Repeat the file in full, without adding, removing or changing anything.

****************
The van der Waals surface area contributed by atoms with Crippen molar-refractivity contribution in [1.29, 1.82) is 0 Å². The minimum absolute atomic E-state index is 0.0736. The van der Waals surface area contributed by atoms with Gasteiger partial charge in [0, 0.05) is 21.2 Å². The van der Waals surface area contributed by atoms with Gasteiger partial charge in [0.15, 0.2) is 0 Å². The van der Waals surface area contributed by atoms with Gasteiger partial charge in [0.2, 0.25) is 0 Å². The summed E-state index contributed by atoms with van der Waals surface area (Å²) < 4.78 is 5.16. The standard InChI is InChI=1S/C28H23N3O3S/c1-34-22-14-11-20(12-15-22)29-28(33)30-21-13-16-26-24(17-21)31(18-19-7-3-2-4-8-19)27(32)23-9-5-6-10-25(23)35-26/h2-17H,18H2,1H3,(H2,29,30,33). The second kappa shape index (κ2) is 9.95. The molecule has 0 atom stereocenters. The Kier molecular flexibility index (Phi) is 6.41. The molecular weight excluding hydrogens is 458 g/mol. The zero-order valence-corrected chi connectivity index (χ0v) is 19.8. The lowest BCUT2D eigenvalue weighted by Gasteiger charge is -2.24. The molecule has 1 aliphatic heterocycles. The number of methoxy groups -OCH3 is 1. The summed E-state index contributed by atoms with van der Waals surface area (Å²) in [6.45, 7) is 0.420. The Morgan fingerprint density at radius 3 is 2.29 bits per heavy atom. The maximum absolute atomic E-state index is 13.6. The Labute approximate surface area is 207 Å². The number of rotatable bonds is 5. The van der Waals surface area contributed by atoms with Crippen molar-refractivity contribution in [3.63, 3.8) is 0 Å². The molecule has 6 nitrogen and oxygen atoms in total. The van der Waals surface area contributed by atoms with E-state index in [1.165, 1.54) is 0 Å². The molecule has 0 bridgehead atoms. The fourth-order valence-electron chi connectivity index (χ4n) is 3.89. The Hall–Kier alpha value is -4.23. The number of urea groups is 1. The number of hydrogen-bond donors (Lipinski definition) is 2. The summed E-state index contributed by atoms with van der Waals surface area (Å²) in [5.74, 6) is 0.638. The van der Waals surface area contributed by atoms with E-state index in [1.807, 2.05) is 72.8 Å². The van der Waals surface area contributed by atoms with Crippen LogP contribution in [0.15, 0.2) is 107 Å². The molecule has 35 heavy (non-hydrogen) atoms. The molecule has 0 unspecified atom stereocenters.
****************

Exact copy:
The van der Waals surface area contributed by atoms with Crippen molar-refractivity contribution in [1.29, 1.82) is 0 Å². The minimum absolute atomic E-state index is 0.0736. The van der Waals surface area contributed by atoms with Gasteiger partial charge in [0, 0.05) is 21.2 Å². The van der Waals surface area contributed by atoms with Gasteiger partial charge in [0.15, 0.2) is 0 Å². The van der Waals surface area contributed by atoms with Gasteiger partial charge in [0.2, 0.25) is 0 Å². The summed E-state index contributed by atoms with van der Waals surface area (Å²) < 4.78 is 5.16. The standard InChI is InChI=1S/C28H23N3O3S/c1-34-22-14-11-20(12-15-22)29-28(33)30-21-13-16-26-24(17-21)31(18-19-7-3-2-4-8-19)27(32)23-9-5-6-10-25(23)35-26/h2-17H,18H2,1H3,(H2,29,30,33). The second kappa shape index (κ2) is 9.95. The molecule has 0 atom stereocenters. The Kier molecular flexibility index (Phi) is 6.41. The molecular weight excluding hydrogens is 458 g/mol. The zero-order valence-corrected chi connectivity index (χ0v) is 19.8. The lowest BCUT2D eigenvalue weighted by Gasteiger charge is -2.24. The molecule has 1 aliphatic heterocycles. The number of methoxy groups -OCH3 is 1. The summed E-state index contributed by atoms with van der Waals surface area (Å²) in [6.45, 7) is 0.420. The Morgan fingerprint density at radius 3 is 2.29 bits per heavy atom. The maximum absolute atomic E-state index is 13.6. The Labute approximate surface area is 207 Å². The number of rotatable bonds is 5. The van der Waals surface area contributed by atoms with Crippen molar-refractivity contribution in [3.63, 3.8) is 0 Å². The molecule has 6 nitrogen and oxygen atoms in total. The van der Waals surface area contributed by atoms with E-state index in [1.165, 1.54) is 0 Å². The molecule has 0 bridgehead atoms. The fourth-order valence-electron chi connectivity index (χ4n) is 3.89. The Hall–Kier alpha value is -4.23. The number of urea groups is 1. The number of hydrogen-bond donors (Lipinski definition) is 2. The summed E-state index contributed by atoms with van der Waals surface area (Å²) in [5.74, 6) is 0.638. The van der Waals surface area contributed by atoms with E-state index in [1.807, 2.05) is 72.8 Å². The van der Waals surface area contributed by atoms with Crippen LogP contribution in [0.15, 0.2) is 107 Å². The molecule has 35 heavy (non-hydrogen) atoms. The molecule has 0 unspecified atom stereocenters.